Most religions, he says, occupy common ground. “Teachings of Abrahamic faith—we are 90 percent the same,” he said. “Respect for life. Equality. The life of one human being is equal to all of mankind.” Regarding the fundamental tenants of faith—the religious texts—everyone should agree, Kukaj said. “But there’s an expression in Arabic that says the devil lays or stands in the details. When we go to cultures and traditions, these are man-made. Religion does not have ethnicity. It’s a conviction. It’s a matter of choice. Tying religion to a certain race—this is another part of the details—the devil—that put nations against nations.”

In 2002, Kukaj became imam and director of outreach at the Albanian Islamic Cultural Center in Staten Island. He has followed his father’s advice and made friends with people of different backgrounds, ethnicities, faiths, and cultures.


2017 Mid-Atlantic Catholic-Muslim Dialogue, sponsored by the Islamic Center of North America and the Archdiocese of New York

On October 9, at the Knights of Columbus in Staten Island, fifteen Catholic and Muslim leaders, including Imam Tahir, sat around a conference table and talked about their faiths. Two people—one Catholic, one Muslim—made presentations on the role of Abraham in their respective religion, then everyone discussed their interpretation of the same man’s legacy. That night, they ate dinner together in the banquet hall of the Albanian Islamic Cultural Center. The NYPD and other members of the faith community joined.

“I love to eat,” said Father Brian McWeeney. “I will confess I love to eat.” In his ecumenical work, he has found food is the best way to bring people together. “You cannot get too angry with somebody who just gave you a turkey dinner,” he said, adding cheerily, “as long as it’s Halal. You have to begin to say, ‘Hey, this guy, this lady—they are good people.’”

Father McWeeney introduced Detective Mohamed Amin of the NYPD. “Here in New York,” Amin said, “we represent every part of the world. Probably 200 countries represented, with 160 languages spoken in the city.” The NYPD is a reflection of the city’s diversity, he said. “I am a proud Muslim. My partner is Catholic. My supervisor is Jewish. We work together as one.”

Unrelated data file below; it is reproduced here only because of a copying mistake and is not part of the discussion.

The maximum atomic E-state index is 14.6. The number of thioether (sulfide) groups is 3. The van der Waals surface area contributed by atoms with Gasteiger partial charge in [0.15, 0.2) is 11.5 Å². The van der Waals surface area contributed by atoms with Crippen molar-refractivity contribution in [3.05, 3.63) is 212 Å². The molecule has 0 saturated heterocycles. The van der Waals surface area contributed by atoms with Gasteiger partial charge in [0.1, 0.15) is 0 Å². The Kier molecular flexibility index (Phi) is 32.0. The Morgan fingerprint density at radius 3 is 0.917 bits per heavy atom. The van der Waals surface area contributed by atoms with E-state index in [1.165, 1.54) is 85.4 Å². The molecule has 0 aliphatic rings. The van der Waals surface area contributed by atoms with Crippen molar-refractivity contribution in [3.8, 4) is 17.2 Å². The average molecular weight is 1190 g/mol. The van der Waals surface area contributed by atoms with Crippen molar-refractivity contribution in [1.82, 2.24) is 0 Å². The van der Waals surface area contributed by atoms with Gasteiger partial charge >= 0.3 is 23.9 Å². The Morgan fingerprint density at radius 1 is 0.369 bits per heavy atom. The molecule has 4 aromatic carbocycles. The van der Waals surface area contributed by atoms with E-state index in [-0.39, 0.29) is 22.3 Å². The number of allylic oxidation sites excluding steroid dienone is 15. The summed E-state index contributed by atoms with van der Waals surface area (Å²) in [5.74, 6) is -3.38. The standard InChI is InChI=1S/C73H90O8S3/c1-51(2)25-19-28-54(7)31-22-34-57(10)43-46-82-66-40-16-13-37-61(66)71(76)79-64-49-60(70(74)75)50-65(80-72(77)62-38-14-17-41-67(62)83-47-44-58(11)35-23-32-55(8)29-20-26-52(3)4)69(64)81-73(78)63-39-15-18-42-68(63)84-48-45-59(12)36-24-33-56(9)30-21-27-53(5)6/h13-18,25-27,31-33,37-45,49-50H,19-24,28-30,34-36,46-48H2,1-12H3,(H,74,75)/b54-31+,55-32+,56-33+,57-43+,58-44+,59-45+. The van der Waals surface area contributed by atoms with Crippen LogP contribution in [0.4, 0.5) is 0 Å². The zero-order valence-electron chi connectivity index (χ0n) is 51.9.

Rabbi Judah Newberger gave the closing prayer and directed it at the diverse crowd. “The most beautiful prayer,” he said, “is just looking out on you.” He continued, “Lord God, give us the strength to persist in our convictions because we know that in coming together as human beings, and emphasizing only the positive—that which unites us, that which reflects your love, your graciousness, your compassion and your justice—that we are surely on the right road.”

The next morning, Catholics and Muslims met again. For lunch, they ate traditional Albanian pizza. Father Brian said he regretted that their dialogues didn’t get much press. “If one of us had brought a knife and stabbed someone,” he said, “we would get a lot of coverage. It would be on the front page of the New York Post. But if nothing bad happens, there will be no stories.”

Participants of the Catholic-Muslim Dialogue.

Bishop O’Hara agreed. “I’ve always believed in good news,” he said. “Unfortunately good news, I guess, doesn’t get ratings or sell papers.” But he believes “something great is happening in Staten Island.” He quoted Father James Keller, who founded the Christophers: “It is better to light one little candle than to curse the darkness.”


Building Bridges Coalition of Staten Island

On October 24, at the Jewish Community Center in Staten Island, high schoolers and senior citizens gathered for a dialogue on belief, practice, and faith. Buddhist, Catholic, Hindu, Jewish, Muslim, and Protestant clergy sat on a panel together. The theme of the evening was, “What is the meaning of America today?” Imam Tahir sat on stage between Rabbi Newberger and a nun. The audience was asked to write down a question on a note card. The question could be addressed to one person of the clergy, or the whole panel. Questions inspired the conversation.